It looks like something out of Jurassic Park. Random red spikes sprouting on otherwise healthy-looking grape vines in the Hudson Valley had many residents scratching their heads.

"Don’t know what this is, but it looked interesting. Only a couple leaves had these growing out of them", read a recent post in the Hudson Valley Facebook group. Between the invasive species and mysterious plants that have been appearing in our area, many immediately thought the worst.

Ibrix via Canva
Ibrix via Canva
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Strange Growths in the Hudson Valley, NY

"It's creepin' me out", commented one local resident. "I saw this on Star Trek once", joked another. Someone who got a little closer to the real answer observed, "Totally confused as to what they are. They almost look like they're growing through the leaves... some kind of bug?" In fact, those spikes aren't spikes at all, it turns out. More like a cocoon...

ErikAgar via Canva
ErikAgar via Canva
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Grape Leaf Gall in the Hudson Valley, NY

After the jokes in the comment section calmed down, the real answer finally emerged. "[Those are] grape tube gall caused by A. viticola", revealed a helpful resident. Another commenter shared a helpful follow-up quote: "These galls are usually rare in vineyards, and therefore not harmful, nor are they particularly harmful towards wild plants." So what's inside these spikes?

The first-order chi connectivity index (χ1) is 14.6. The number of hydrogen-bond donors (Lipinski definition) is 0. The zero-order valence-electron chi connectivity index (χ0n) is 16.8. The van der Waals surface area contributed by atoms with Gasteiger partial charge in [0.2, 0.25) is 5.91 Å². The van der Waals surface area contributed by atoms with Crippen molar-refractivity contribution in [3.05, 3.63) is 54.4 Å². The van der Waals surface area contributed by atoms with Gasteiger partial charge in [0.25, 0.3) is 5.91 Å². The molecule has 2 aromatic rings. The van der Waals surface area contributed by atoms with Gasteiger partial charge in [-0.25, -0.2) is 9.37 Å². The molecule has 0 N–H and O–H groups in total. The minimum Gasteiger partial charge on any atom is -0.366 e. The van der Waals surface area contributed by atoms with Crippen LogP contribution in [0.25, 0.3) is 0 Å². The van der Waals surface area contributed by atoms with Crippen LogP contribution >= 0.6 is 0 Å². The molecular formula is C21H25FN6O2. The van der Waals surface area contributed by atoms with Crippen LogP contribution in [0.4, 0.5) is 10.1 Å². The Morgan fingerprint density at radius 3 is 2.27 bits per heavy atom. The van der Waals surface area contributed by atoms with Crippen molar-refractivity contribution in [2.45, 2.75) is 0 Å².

Joe Boggs, OSU Extension
Joe Boggs, OSU Extension
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More specifically, these "spikes" are the constructed home for small maggots that will eventually mature into gall gnats. Check out the cross-section of a spike below, where you can see the maggot tucked inside. Here's what the scientists say about whether or not you need to be worried if you spot them.

Joe Boggs, OSU Extension
Joe Boggs, OSU Extension
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What Science Says about Grape Tube Gall

"These galls are more of an oddity than a real concern", reported researchers at the Ohio State University.  As the previous commenter mentioned, they are rare in the Hudson Valley, and the original poster observing that they were found "only a couple leaves" seems to back up this information. Either way, there is still a recommendation of "pruning and destroying galled tissue before new gall-midge flies are produced".

Of course, there are plants you do need to look out for in the Hudson Valley. Check 'em out below... do you know what hallucinogenic Jimsonweed looks like?

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Did you know there are plenty of plants that offer protection from mosquitoes, spiders, house flys and more? Yes, check out these natural bug repellants that are affordable and available now.